Despite the flurry of activity on the corruption issue, the administration still hasn’t decided what approach it should adopt to promote governance and anti-corruption reforms. Several different options are said to be still under discussion.

One of the approaches being proposed by some officials is to get Karzai to agree to a detailed plan of action which would involve both the United States and other states heavily involved in Afghanistan, as reported by McClatchy Monday.

The report referred to the plan as the “Afghanistan Compact” and said the administration had been working with the Karzai government and other allied governments “for months”, according to McClatchy.

But an intelligence official told McClathchy he was doubtful about such a compact, because it would require Karzai to renege on promises he had made to his warlord allies.

A previous “Compact on Afghanistan”, which was agreed to by the Karzai government and 50 other states at a conference in London on Feb. 1, 2006, has been an embarrassing failure.

That document included benchmarks for progress in bringing about the rule of law, human rights, public administration reform and “anti-corruption”, among other areas, by the end of 2010. In those politically sensitive areas, however, the Karzai regime not only did not deliver on the 2006 pledges but has even retrogressed on many of the targets.

Some officials are suggesting that the administration avoid using the term “compact” altogether, because of the well-known fate of the previous effort.

One of the problems associated with trying to get Karzai to do anything about governance and corruption, IPS has learned, is that it has taken months in the past to work out any agreement with Karzai on any politically sensitive issue. There is now a sense in the administration, however, that it may not have that much time to have an impact on Karzai’s behaviour.

GARETH PORTER is an investigative historian and journalist with Inter-Press Service specialising in U.S. national security policy. The paperback edition of his latest book, “Perils of Dominance: Imbalance of Power and the Road to War in Vietnam“, was published in 2006.

 

Gareth Porter is an independent investigative journalist and winner of the 2012 Gellhorn Prize for journalism. He is the author of the newly published Manufactured Crisis: The Untold Story of the Iran Nuclear Scare.

More articles by:

CounterPunch Magazine

minimag-edit

bernie-the-sandernistas-cover-344x550

zen economics

March 29, 2017
Jeffrey Sommers
Donald Trump and Steve Bannon: Real Threats More Serious Than Fake News Trafficked by Media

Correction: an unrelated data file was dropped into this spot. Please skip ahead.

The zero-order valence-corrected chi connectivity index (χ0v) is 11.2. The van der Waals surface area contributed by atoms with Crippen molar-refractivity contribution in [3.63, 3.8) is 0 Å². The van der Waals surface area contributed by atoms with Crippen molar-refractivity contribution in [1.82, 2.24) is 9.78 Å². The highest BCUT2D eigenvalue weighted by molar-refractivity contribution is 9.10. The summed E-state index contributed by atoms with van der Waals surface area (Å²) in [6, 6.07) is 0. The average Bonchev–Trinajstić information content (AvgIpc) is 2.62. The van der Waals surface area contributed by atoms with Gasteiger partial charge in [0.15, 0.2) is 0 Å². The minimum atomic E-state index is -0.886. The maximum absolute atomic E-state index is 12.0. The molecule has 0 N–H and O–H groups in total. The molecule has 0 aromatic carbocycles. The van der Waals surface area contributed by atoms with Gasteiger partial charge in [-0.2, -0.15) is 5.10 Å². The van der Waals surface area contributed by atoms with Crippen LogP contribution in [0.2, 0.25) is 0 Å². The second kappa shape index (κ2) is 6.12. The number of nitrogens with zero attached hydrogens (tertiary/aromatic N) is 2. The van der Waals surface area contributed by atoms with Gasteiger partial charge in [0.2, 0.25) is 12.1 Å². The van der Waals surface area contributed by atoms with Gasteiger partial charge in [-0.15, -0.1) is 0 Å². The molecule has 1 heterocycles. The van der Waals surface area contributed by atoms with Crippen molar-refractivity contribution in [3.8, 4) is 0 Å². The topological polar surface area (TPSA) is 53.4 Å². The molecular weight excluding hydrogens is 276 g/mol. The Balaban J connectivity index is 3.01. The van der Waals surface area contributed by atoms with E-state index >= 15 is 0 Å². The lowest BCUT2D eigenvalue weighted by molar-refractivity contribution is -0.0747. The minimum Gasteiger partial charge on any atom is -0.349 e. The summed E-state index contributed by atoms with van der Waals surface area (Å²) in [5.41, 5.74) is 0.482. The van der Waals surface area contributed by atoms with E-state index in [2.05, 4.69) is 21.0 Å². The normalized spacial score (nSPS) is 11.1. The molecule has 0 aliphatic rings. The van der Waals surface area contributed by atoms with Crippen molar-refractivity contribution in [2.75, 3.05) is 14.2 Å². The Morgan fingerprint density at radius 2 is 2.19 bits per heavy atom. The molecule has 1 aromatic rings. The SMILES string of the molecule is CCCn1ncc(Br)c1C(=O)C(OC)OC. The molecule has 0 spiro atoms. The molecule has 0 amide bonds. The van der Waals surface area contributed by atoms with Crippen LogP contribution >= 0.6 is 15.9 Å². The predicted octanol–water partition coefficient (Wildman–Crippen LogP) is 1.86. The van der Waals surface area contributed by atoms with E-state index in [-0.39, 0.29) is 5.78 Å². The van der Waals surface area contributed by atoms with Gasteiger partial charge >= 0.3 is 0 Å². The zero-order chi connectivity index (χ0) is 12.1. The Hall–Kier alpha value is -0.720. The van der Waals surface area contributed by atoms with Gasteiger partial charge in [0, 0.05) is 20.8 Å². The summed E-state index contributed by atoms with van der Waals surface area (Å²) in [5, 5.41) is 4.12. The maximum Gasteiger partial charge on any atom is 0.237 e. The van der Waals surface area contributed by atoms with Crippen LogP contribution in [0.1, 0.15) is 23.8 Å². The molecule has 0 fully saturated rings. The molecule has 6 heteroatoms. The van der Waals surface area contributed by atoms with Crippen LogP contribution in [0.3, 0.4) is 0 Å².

David Kowalski
Does Washington Want to Start a New War in the Balkans?
Patrick Cockburn
Bloodbath in West Mosul: Civilians Being Shot by Both ISIS and Iraqi Troops
Ron Forthofer
War and Propaganda
Matthew Stevenson
Letter From Phnom Penh
James Bovard
Peanuts Prove Congress is Incorrigible
Thomas Knapp
Presidential Golf Breaks: Good For America
Binoy Kampmark
Disaster as Joy: Cyclone Debbie Strikes
Peter Tatchell
Human Rights are Animal Rights!
George Wuerthner
Livestock Grazing vs. the Sage Grouse
Jesse Jackson
Trump Should Form a Bipartisan Coalition to Get Real Reforms
Thomas Mountain
Rwanda Indicts French Generals for 1994 Genocide
Clancy Sigal
President of Pain
Andrew Stewart
President Gina Raimondo?
Lawrence Wittner
Can Our Social Institutions Catch Up with Advances in Science and Technology?
March 28, 2017
Mike Whitney
Ending Syria’s Nightmare will Take Pressure From Below 
Mark Kernan
Memory Against Forgetting: the Resonance of Bloody Sunday
John McMurtry
Fake News: the Unravelling of US Empire From Within
Ron Jacobs
Mad Dog, Meet Eris, Queen of Strife
Michael J. Sainato
State Dept. Condemns Attacks on Russian Peaceful Protests, Ignores Those in America
Ted Rall
Five Things the Democrats Could Do to Save Their Party (But Probably Won’t)
Linn Washington Jr.
Judge Neil Gorsuch’s Hiring Practices: Privilege or Prejudice?
Philippe Marlière
Benoît Hamon, the Socialist Presidential Hopeful, is Good News for the French Left
Norman Pollack
Political Cannibalism: Eating America’s Vitals
Bruce Mastron
Obamacare? Trumpcare? Why Not Cubacare?
David Macaray
Hollywood Screen and TV Writers Call for Strike Vote
Christian Sorensen
We’ve Let Capitalism Kill the Planet
Rodolfo Acuna
What We Don’t Want to Know
Binoy Kampmark
The Futility of the Electronics Ban
Andrew Moss
Why ICE Raids Imperil Us All
March 27, 2017
Robert Hunziker
A Record-Setting Climate Going Bonkers
Frank Stricker
Why $15 an Hour Should be the Absolute Minimum Minimum Wage
Melvin Goodman
The Disappearance of Bipartisanship on the Intelligence Committees
Patrick Cockburn
ISIS’s Losses in Syria and Iraq Will Make It Difficult to Recruit
Russell Mokhiber
Single-Payer Bernie Morphs Into Public Option Dean
Gregory Barrett
Can Democracy Save Us?
Dave Lindorff
Budget Goes Military
John Heid
Disappeared on the Border: “Chase and Scatter” — to Death
Mark Weisbrot
The Troubling Financial Activities of an Ecuadorian Presidential Candidate
Robert Fisk
As ISIS’s Caliphate Shrinks, Syrian Anger Grows
Michael J. Sainato
Democratic Party Continues Shunning Popular Sanders Surrogates
Paul Bentley
Nazi Heritage: the Strange Saga of Chrystia Freeland’s Ukrainian Grandfather
Christopher Ketcham
Buddhism in the Storm
Thomas Barker
Platitudes in the Wake of London’s Terror Attack
Mike Hastie
Insane Truths: a Vietnam Vet on “Apocalypse Now, Redux”
FacebookTwitterGoogle+RedditEmail